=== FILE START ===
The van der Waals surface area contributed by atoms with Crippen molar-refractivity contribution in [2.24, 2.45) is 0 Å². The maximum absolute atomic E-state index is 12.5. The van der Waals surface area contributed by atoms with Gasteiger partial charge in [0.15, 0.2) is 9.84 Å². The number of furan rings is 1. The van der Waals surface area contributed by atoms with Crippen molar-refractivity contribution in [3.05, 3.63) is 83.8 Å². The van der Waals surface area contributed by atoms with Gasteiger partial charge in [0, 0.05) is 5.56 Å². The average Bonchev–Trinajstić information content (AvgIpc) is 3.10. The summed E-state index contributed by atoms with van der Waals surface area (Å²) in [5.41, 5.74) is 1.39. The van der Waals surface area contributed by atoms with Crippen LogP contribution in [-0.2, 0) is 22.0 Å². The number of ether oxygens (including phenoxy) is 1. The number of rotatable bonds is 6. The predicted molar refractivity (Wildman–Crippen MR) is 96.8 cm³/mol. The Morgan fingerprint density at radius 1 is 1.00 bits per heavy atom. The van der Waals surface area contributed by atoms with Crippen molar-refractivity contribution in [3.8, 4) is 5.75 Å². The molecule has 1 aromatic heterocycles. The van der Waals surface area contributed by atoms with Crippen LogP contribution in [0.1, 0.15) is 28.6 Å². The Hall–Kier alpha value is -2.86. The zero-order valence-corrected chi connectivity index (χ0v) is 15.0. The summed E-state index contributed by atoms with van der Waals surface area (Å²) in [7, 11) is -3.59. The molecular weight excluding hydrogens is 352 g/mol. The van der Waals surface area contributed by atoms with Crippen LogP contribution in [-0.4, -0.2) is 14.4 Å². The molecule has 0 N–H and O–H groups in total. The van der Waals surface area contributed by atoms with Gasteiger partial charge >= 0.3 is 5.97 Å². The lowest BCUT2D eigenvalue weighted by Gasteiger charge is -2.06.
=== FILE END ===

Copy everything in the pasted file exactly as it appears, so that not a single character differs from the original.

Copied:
The van der Waals surface area contributed by atoms with Crippen molar-refractivity contribution in [2.24, 2.45) is 0 Å². The maximum absolute atomic E-state index is 12.5. The van der Waals surface area contributed by atoms with Gasteiger partial charge in [0.15, 0.2) is 9.84 Å². The number of furan rings is 1. The van der Waals surface area contributed by atoms with Crippen molar-refractivity contribution in [3.05, 3.63) is 83.8 Å². The van der Waals surface area contributed by atoms with Gasteiger partial charge in [0, 0.05) is 5.56 Å². The average Bonchev–Trinajstić information content (AvgIpc) is 3.10. The summed E-state index contributed by atoms with van der Waals surface area (Å²) in [5.41, 5.74) is 1.39. The van der Waals surface area contributed by atoms with Crippen LogP contribution in [-0.2, 0) is 22.0 Å². The number of ether oxygens (including phenoxy) is 1. The number of rotatable bonds is 6. The predicted molar refractivity (Wildman–Crippen MR) is 96.8 cm³/mol. The Morgan fingerprint density at radius 1 is 1.00 bits per heavy atom. The van der Waals surface area contributed by atoms with Crippen molar-refractivity contribution in [3.8, 4) is 5.75 Å². The molecule has 1 aromatic heterocycles. The van der Waals surface area contributed by atoms with Crippen LogP contribution in [0.1, 0.15) is 28.6 Å². The Hall–Kier alpha value is -2.86. The zero-order valence-corrected chi connectivity index (χ0v) is 15.0. The summed E-state index contributed by atoms with van der Waals surface area (Å²) in [7, 11) is -3.59. The molecular weight excluding hydrogens is 352 g/mol. The van der Waals surface area contributed by atoms with Crippen LogP contribution in [-0.4, -0.2) is 14.4 Å². The molecule has 0 N–H and O–H groups in total. The van der Waals surface area contributed by atoms with Gasteiger partial charge >= 0.3 is 5.97 Å². The lowest BCUT2D eigenvalue weighted by Gasteiger charge is -2.06.